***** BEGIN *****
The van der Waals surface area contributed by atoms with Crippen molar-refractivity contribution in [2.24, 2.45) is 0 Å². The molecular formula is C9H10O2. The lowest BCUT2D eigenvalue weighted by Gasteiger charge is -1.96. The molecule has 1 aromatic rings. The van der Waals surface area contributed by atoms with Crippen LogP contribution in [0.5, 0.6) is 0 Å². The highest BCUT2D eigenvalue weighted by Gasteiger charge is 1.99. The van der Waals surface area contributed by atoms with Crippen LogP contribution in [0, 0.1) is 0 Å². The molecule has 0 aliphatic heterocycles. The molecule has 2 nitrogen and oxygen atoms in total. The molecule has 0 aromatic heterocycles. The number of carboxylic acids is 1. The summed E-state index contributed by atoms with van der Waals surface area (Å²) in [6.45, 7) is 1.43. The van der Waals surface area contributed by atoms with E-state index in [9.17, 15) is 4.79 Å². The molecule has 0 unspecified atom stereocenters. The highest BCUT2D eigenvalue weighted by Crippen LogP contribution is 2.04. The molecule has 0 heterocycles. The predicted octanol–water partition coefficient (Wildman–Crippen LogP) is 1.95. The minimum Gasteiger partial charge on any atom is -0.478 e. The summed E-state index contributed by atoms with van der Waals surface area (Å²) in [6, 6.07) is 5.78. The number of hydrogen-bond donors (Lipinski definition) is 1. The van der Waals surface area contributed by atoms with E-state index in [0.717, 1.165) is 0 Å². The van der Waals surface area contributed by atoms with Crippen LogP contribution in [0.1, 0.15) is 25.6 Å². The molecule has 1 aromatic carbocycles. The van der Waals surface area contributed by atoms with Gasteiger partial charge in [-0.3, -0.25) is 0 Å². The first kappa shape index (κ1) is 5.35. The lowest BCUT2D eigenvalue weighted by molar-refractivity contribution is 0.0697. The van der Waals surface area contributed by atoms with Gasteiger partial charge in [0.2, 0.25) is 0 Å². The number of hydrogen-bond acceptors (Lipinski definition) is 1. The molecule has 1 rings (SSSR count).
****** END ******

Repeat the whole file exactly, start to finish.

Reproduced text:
The van der Waals surface area contributed by atoms with Crippen molar-refractivity contribution in [2.24, 2.45) is 0 Å². The molecular formula is C9H10O2. The lowest BCUT2D eigenvalue weighted by Gasteiger charge is -1.96. The molecule has 1 aromatic rings. The van der Waals surface area contributed by atoms with Crippen LogP contribution in [0.5, 0.6) is 0 Å². The highest BCUT2D eigenvalue weighted by Gasteiger charge is 1.99. The van der Waals surface area contributed by atoms with Crippen LogP contribution in [0, 0.1) is 0 Å². The molecule has 0 aliphatic heterocycles. The molecule has 2 nitrogen and oxygen atoms in total. The molecule has 0 aromatic heterocycles. The number of carboxylic acids is 1. The summed E-state index contributed by atoms with van der Waals surface area (Å²) in [6.45, 7) is 1.43. The van der Waals surface area contributed by atoms with E-state index in [9.17, 15) is 4.79 Å². The molecule has 0 unspecified atom stereocenters. The highest BCUT2D eigenvalue weighted by Crippen LogP contribution is 2.04. The molecule has 0 heterocycles. The predicted octanol–water partition coefficient (Wildman–Crippen LogP) is 1.95. The minimum Gasteiger partial charge on any atom is -0.478 e. The summed E-state index contributed by atoms with van der Waals surface area (Å²) in [6, 6.07) is 5.78. The number of hydrogen-bond donors (Lipinski definition) is 1. The van der Waals surface area contributed by atoms with E-state index in [0.717, 1.165) is 0 Å². The van der Waals surface area contributed by atoms with Crippen LogP contribution in [0.1, 0.15) is 25.6 Å². The molecule has 1 aromatic carbocycles. The van der Waals surface area contributed by atoms with Gasteiger partial charge in [-0.3, -0.25) is 0 Å². The first kappa shape index (κ1) is 5.35. The lowest BCUT2D eigenvalue weighted by molar-refractivity contribution is 0.0697. The van der Waals surface area contributed by atoms with Gasteiger partial charge in [0.2, 0.25) is 0 Å². The number of hydrogen-bond acceptors (Lipinski definition) is 1. The molecule has 1 rings (SSSR count).